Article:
The achievement of a lifetime : Jean-Pierre Schmitz (V/X)


© Presse Sports
Far behind riders of the stature of Eddy Merckx, Bernard Hinault and Mark Cavendish, in the history of the Tour de France there have been almost three hundred men who only got a fleeting taste of glory. As the countdown to the start of the race on 7 July continues, letour.fr is retracing the steps of 10 champions who clinched a single stage win. Back in the 1956 Tour, Jean-Pierre Schmitz produced one of the most epic rides in the history of Luxembourgish cycling to win a Pyrenean stage that seemed to have fellow Luxembourger Charly Gaul’s name written all over it.
Everyone knows that the first non-French rider to win the Tour was a Luxembourger. François Faber opened the account in 1909, followed a couple of decades later by Nicolas Frantz. Fast-forward to 1956 and the two-time winner of the race (1927 and 1928) was serving as the director of a mixed Luxembourgish-British-Portuguese team for what was expected to be Charly Gaul’s triumphal parade in the Tour de France. The favourite had put his country back on the map the previous year by finishing third overall and winning the mountains classification. The Angel of the Mountains could count on the support of a brother-in-arms who was only slightly less talented. Going into his Tour debut, Jean-Pierre Schmitz already had a few impressive performances under his belt, including second place in the 1954 Critérium du Dauphiné and a nice silver medal won at the Worlds in Frascati, Italy in late summer 1955. Although no-one expected it to be necessary, “Jempy” was more than ready to step up to the plate if his leader and friend ran into trouble.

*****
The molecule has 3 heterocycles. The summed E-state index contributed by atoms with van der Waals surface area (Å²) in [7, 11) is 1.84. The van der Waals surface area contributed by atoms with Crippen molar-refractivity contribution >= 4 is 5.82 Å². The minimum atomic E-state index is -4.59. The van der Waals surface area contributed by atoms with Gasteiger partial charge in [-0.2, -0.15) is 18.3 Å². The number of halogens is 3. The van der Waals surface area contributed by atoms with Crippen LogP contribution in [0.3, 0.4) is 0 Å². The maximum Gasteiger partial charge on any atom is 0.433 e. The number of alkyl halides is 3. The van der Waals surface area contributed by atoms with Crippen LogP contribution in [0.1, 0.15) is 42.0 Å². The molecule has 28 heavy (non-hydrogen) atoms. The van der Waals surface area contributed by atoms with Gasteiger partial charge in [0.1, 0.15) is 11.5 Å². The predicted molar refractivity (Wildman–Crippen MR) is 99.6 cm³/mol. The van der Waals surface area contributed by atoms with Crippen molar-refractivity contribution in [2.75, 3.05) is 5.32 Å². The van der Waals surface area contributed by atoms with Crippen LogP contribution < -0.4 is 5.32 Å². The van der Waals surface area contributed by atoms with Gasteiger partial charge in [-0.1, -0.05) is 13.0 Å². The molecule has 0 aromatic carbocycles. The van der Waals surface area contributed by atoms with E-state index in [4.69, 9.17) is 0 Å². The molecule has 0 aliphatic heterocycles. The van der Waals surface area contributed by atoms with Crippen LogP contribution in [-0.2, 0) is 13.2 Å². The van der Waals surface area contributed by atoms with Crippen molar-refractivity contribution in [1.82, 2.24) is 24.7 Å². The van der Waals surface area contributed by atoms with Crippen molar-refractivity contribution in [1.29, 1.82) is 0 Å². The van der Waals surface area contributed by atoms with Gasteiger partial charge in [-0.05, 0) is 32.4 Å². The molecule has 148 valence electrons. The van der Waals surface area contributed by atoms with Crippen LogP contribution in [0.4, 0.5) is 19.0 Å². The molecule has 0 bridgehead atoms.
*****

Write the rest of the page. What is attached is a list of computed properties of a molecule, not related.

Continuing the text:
A prodigious jump
That is precisely what happened as the peloton rolled out of Pau for the second Pyrenean stage. Gaul showed signs of weakness and Nicolas Frantz gave the go-ahead for the rest of the team to attack. The time had come for Schmitz to shine. After catching the breakaway of the day, he kept his powder dry on the ascent to the Col de Aspin, only to attack on the descent, climb the Col de Peyresourde on his own and plunge to the finish in Luchon. This is how Pierre Chany described this monster performance in the next day’s edition of L’Équipe: “The way the ‘spare Luxembourger’ came back on the climbs was absolutely stunning. Just think of it: after trailing the breakaway by eight minutes while still in the peloton with 54 kilometres to, Mr J.-P. crossed the line in Luchon no less than 2′08″ ahead of runner-up Fernand Picot!” An opportunity to repeat this flash of brilliance never presented itself to Schmitz, who spent most of his career as a luxury domestique to Charly Gaul, particularly in the latter’s victorious Grande Boucle in 1958. Every man at his station!